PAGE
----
Project briefs often focus on things that are quantitative and measurable, often overlooking what the user actually wants. From a commercial point of view, that makes sense as those things are easily measurable so you can easily track the ‘success’ of the finished product in relation to the original brief.
The aim of the user-centred design approach is to shift the definition of ‘success’. Understanding the difference between a successful project and a successful product because commercial objectives and user needs rarely align so readily. Recognising that “success” is not necessarily about hitting all of the requirements of a brief and that questioning the validity of the success criteria and aligning them with user expectations key. It’s not just about statistics – it’s about creating positive user experiences and that requires in-depth thought, reflection and questioning.
3. Multidisciplinary, team-based idea generation yields more diverse user-centred design solutions
Involving multiple team members at the idea generation stage means that many different ideas can be put forward – more than one person could think of alone. The energy of a team, fuelled by different perspectives and experiences, is the catalyst to creative ideas. The range of experiences of each team member brings a varied set of expertise, emotions and brief interpretations to the user-centred design process. Ideas can be explored, combined and evaluated in order to find the optimum solution to the design brief. As the saying goes, the whole is greater than the sum of its parts.
4. Iterative user-testing of prototypes is integral to user-centred design and allows issues to be identified and solves early
When a tangible prototype is tested, potential issues with the design or functionality are identified. They can then be solved by creating a new prototype and re-testing. For example, you may find that a product doesn’t sit well in user’s hands or that they find it difficult to press buttons or activate features due to their placement on the device. Exploring the prototype with end users allows them to experience the product in context. The designers can ask if there is anything that the user would change about the product – but designers who are really tuned in can infer even more information by simply observing. By handing your prototype to an end user and watching what they do with it. Do they hold it correctly? If you ask them to complete an action without guiding them, can they work out how to do it? Do they get confused or frustrated?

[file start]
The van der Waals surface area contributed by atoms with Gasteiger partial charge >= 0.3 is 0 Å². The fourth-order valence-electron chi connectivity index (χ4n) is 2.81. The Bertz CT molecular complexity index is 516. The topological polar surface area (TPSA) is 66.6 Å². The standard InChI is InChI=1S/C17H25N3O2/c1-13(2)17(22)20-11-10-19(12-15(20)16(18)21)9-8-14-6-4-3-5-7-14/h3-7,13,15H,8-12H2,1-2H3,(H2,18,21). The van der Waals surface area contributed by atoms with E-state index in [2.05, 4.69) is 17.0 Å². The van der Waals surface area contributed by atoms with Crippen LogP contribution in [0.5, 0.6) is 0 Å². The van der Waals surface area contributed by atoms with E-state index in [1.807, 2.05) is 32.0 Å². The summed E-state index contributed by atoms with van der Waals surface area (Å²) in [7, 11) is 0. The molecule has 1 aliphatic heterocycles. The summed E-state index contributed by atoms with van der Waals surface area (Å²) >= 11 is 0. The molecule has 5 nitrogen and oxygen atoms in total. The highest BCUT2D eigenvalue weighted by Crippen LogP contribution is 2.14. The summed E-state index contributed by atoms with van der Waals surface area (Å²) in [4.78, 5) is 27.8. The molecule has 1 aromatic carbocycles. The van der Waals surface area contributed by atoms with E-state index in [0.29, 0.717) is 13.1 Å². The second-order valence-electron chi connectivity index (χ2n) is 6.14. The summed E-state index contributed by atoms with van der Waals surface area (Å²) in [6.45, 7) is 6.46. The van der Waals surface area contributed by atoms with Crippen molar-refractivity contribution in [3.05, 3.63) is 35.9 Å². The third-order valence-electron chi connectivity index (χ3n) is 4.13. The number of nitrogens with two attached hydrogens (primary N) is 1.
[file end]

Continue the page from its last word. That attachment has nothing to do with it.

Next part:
Observation is a critical part of user-centred design as users often don’t know what they want and when put in the spotlight will default to generic answers such as “yes, I like it”. These answers are no use to anybody and are usually borne out of the natural human aversion to causing offense – most of the time they will just tell you what they think you want to hear. However, with careful observation, one can identify difficulties, confusion and breakdown in the user experience. It is often useful to film such interactions so that you can revisit and rewatch the experience focusing on different areas and find insights you may have missed the first time.
5. Multiple product iterations can be developed quickly
Following feedback and observations collected from user testing, fresh prototypes are developed that build on insights gathered previously. This method of user-centred design and incremental, iterative product development is far more cost-effective than leaving the testing until after a high-fidelity prototype has been created – or worse, after the product has been manufactured.
At first glance, user-centred design may not seem like the most commercial approach to developing new products and getting them to market quickly and with the least expense. At first it may seem like a long winded and counterintuitive approach. However, it is in fact the most effective commercial strategy you can adopt as it circumvents bad product experiences, poor sales, missed opportunities and costly mistakes. It allows your customers to tell you exactly what they want and unlocks the insights which allow you to create value that they will pay a premium for, strengthening your brand and growing your business.